Construction from Mu d1 (lac Apr) lysogens of lambda bacteriophage bearing promoter-lac fusions: isolation of lambda ppheA-lac

J Gowrishankar, J Pittard
1982 Journal of Bacteriology  
Bacteriophage Mu dl (lac Aprr) was used to obtain strains of Escherichia coli K-12 in which the lac genes are expressed from the promoter of pheA, the structural gene for the enzyme chorismate mutase P-prephenate dehydratase. A derivative of bacteriophage lambda which carries the pheA-lac fusion was prepared; the method used is generally applicable for the construction, from Mu dl lysogens, of specialized transducing lambda phage carrying the promoter-lac fusions. A restriction enzyme cleavage
more » ... on enzyme cleavage map of A ppheA-lac for the enzymes HindlIl and PstI is presented. Bacteriophage Mu dl (lac Apr) of Casadaban and Cohen (6) has been widely used to obtain lac operon fusions to aid in the study of the regulation of expression of a variety of operons in Escherichia coli. In this report, we describe a general method for the isolation, from a Mu dl lysogen, of specialized transducing lambda derivatives carrying the promoter-lac fusion; we applied this method to the preparation of X ppheA-lac phage from a strain in which Mu dl (lac Apr) had been used to fuse the lac genes to the promoter ofpheA, the structural gene for the enzyme chorismate mutase P-prephenate dehydratase (EC 5.4.99.5/4.2.1.51) (13). As discussed in this and in the accompanying paper (14), A ppheA-lac offered several advantages over the original pheA::Mu dl (lac Apr) fusion in elucidation of the mechanisms of transcriptional control of the pheA operon. MATERIALS AND METHODS Bacterial sains and phage. The bacterial strains used were all derivatives of Escherichia coli K-12 and are listed in Table 1 . Xpl(209) was obtained from M. Casadaban (5). A vir, A cI h80 Aint, X cI b2, Mu-1, and Mu cts from our laboratory stocks. A ppheA-lac was constructed for this study (see Fig. 2 ). Chemicals. The chemicals used were obtained commercially and not further purified. 5-Bromo-4chloro-3-indolyl-,3-D-galactoside (X-gal) and o-nitrophenyl-p-D-galactoside were obtained from Sigma Chemical Co., St. Louis, Mo. Barium prephenate, prepared by the method of Cotton and Gibson (9), was a gift from B. E. Davidson. Growth media. Unless otherwise specified, the minimal medium used was half-strength medium 56, as described by Monod et al. (23), supplemented with 0.2% glucose or other carbon sources as indicated, thiamine (10 pLg/ml), and appropriate growth factors. The nutrient media used were Luria broth and nutrient agar (Oxoid Ltd., London). MacConkey agar was also from Oxoid. When the minimal medium was supplemented with repressing concentrations of the aromatic amino acids and vitamins (end products), these were added in the following concentrations: L-phenylalanine, 10-3 M; L-tyrosine, 10-3 M; L-tryptophan, 5 x 10-4 M; shikimic acid, 10' M; p-aminobenzoic acid, 106 M; p-hydroxybenzoic acid, 4 x 10-6 M; and 2,3dihydroxybenzoic acid, 5 x 10-1 M. Oxoid 3 agar was routinely used in the preparation of plates except for minimal plates with carbon sources other than glucose, for which the purer Oxoid 1 agar was used. Tetracycline was used at a final concentration of 5 .g/ml in minimal medium and 15 ig/ml in nutrient medium; ampicillin, at a final concentration of 25 pg/ ml; rifampin, at 100 1Lg/ml; and X-gal, at 40 ag/ml. P1 kc transuction and conjugatin. Transduction and conjugation of P1 kc were carried out by the methods previously described (24, 25). Preparation of Mu dl (lc Apr) lysate (from MAL103) and Its use in mut is. The method for preparing the Mu lysate described by Casadaban and Cohen (6) was followed. Preparation of A lysates. A lysates were prepared by UV induction of lysogens or by lytic propagation in soft agar overlays on nutrient plates, as described by Miller (22). Selection for A lysogens. A lysogens were obtained by spotting the phage lysate on a lawn of the sensitive bacterial strain; colonies from the center of the cleared areas were purified and tested for lysogeny by demonstration of their resistance to A cI b2 and sensitivity to A vir phage. In an alternate method based on that described by Debarbouille and Schwartz (11), sensitive cells grown in Luria broth supplemented with 0.4% maltose were harvested in midexponential phase and mixed with A phage at a multiplicity of infection of 0.1 to 0.5; after adsorption for 30 min at 37°C and further expression for 30 min, an excess of A cI h80 Aint or X cI b2 was 1122 on May 8, 2020 by guest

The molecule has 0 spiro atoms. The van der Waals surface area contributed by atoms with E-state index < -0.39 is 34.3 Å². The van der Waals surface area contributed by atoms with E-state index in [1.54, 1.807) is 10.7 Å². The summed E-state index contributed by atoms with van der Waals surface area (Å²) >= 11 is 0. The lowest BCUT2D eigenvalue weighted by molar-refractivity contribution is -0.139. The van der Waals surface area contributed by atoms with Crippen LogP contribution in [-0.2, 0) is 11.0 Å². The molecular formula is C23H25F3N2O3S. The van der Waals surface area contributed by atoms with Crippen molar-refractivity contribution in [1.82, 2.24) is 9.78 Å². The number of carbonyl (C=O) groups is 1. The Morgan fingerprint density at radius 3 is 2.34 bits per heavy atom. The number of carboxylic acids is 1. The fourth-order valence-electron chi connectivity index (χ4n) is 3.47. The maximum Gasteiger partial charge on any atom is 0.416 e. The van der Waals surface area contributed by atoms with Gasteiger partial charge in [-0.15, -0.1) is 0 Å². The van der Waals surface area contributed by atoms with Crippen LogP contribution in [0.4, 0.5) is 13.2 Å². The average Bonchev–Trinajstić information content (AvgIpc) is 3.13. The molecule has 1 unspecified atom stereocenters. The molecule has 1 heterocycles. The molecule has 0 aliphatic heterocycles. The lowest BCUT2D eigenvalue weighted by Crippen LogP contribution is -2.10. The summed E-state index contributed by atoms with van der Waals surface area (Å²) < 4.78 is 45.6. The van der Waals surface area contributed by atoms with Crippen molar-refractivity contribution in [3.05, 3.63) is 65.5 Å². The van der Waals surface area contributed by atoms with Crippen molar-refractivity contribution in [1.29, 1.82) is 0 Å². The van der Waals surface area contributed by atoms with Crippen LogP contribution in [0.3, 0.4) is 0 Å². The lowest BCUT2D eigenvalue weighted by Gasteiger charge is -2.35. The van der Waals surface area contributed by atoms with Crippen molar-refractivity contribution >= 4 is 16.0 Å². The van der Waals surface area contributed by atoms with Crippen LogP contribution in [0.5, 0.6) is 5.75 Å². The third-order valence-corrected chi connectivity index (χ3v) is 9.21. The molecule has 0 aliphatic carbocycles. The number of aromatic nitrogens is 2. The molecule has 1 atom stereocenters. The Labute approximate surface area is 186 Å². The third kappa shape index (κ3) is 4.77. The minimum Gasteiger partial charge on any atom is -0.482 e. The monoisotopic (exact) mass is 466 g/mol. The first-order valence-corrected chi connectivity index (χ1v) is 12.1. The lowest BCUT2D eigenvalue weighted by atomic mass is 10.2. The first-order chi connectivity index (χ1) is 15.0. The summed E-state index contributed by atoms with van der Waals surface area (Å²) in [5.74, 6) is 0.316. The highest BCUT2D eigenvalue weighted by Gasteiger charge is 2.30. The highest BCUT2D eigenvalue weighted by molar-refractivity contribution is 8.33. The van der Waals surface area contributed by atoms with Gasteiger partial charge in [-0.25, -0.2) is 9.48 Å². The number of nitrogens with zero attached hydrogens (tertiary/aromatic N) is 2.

doi:10.1128/jb.150.3.1122-1129.1982 fatcat:2zhem3eqcnggbdlfgkolustz44